What is Support and Resistance?
Support and resistance is a technical analysis concept, where the price of an exchange rate or stock is likely to pause and then reverse at a pre-established price level.
These levels are identified with multiple touches of the price which holds and doesn’t break.
Support is an area/level of price where a financial asset meets demand and rebounds higher, stopping its downward trend. This potentially puts a “floor” below the price.
Example of support:
Resistance is an area/level of price where a financial asset meets supply and rebounds lower, stopping its upward trend. This potentially puts a “ceiling” below the price.
Example of resistance:
According to John J Murphy who is considered the father of inter-market technical analysis:
“support is a level or area on the chart under the market where buying interest is sufficiently strong to overcome selling pressure. As a result, a decline is halted and prices turn back again. . . . Resistance is the opposite of support”
Support and resistance (S&R) is one of the most important concepts for a trader to master, as these areas of supply and demand are almost universally used by traders in short term trading and speculation, and are a significant tool that helps to predict intraday price reversals.
It is one of the most basic building blocks of technical analysis.
Pro tip: support and resistance can be an area of price, not just a single price level.
How to identify support and resistance levels
Identifying support and resistance is not an exact science but it’s easy to do once you know how. The best way to identify support and resistance levels is to visually assess recent price action and then mark the important levels. It’s as simple as that:
- Select a time frame (Levels found on a higher time frames are stronger). The weekly and monthly time frames can provide significant levels, but for intraday trading the time frames between 15 mins and the daily will do.
- Mark levels where price had a difficult time breaking through or failed to breakthrough. This is usually where price swung to a low or a high and the reversed, or came close to touching a price multiple times.
- Keep it simple. Only mark the levels which look significant. Too many levels on your chart will make it confusing and difficult when you come to make a trade, as there will be too many levels to clearly see what is happening. Just mark the important looking levels.
So that’s the most common and effective way of identifying support and resistance.
Support becomes resistance and vise versa
Once broken by a significant amount, support becomes resistance and vise versa.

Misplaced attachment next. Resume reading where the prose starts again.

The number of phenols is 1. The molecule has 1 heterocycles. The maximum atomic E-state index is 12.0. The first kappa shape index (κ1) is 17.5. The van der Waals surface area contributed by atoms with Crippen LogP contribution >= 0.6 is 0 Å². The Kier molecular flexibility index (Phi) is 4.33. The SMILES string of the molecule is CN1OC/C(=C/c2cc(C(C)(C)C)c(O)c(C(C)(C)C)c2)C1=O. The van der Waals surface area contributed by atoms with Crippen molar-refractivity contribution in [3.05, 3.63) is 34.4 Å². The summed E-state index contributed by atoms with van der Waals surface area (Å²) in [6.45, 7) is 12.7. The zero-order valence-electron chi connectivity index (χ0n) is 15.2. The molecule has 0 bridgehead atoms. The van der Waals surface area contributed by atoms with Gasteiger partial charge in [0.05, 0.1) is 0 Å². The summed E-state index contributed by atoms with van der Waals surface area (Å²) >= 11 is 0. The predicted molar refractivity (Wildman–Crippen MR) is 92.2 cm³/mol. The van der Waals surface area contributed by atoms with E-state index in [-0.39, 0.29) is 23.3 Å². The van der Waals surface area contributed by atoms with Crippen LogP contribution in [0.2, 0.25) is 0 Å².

This is due to losing traders wanting to limit their losses and manage their risk, for example, a trader who gets long at a support level only to see that level broken will try to sell near or at their original entry point in order to limit their losses. Therefore buyers of this level now become sellers, and support turns into resistance.
This role reversal contributes to a trending market, with every reversed level acting as a rung or step on the ladder of the prevailing trend.
In a downtrend, previous support becomes resistance:
In a uptrend, previous resistance becomes support:
Pro Tip: If price brakes and closes above a resistance level, it means that resistance has been “broken”, and vice versa with support.
Static Support and resistance
There are two different types of S&R, static and dynamic. A static level is one that doesn’t change over time.
Types of static S&R:
- Fibonacci retracement
- Pivot points
- Previous highs and lows
Dynamic support and resistance
Dynamic support and resistance is a price level that evolves with the market in real time, as opposed to a static level which does not change with time.
Examples of dynamic support and resistance:
- Moving averages
- Ichimoku Kinko Hyo
- Gann fans
- Bollinger Bands
The simplest example of dynamic S&R is a moving average. The 200 daily moving average is seen as one of the most important moving averages and often sees a reaction when price meets it.
How to trade support and resistance
You can trade Support and Resistance by making trades at those levels of interest, going long if you think that level will provide support and going short if you think that level will provide resistance. It prudent risk management to have a tight stop when trading support and resistance.
Strategies for trading support and resistance:
- Breakout Strategy
When price breaks and closes behind a S&R level, take a position in the direction of the breakout.
- Role Reversal Strategy (seen in trending markets)
Previous support becomes resistance and vise versa, take a position on the retest of the broken level.
- Range Strategy (seen in ranging markets)
S&R levels continue to play their role, which keeps price in a range, get long at support and get short at resistance.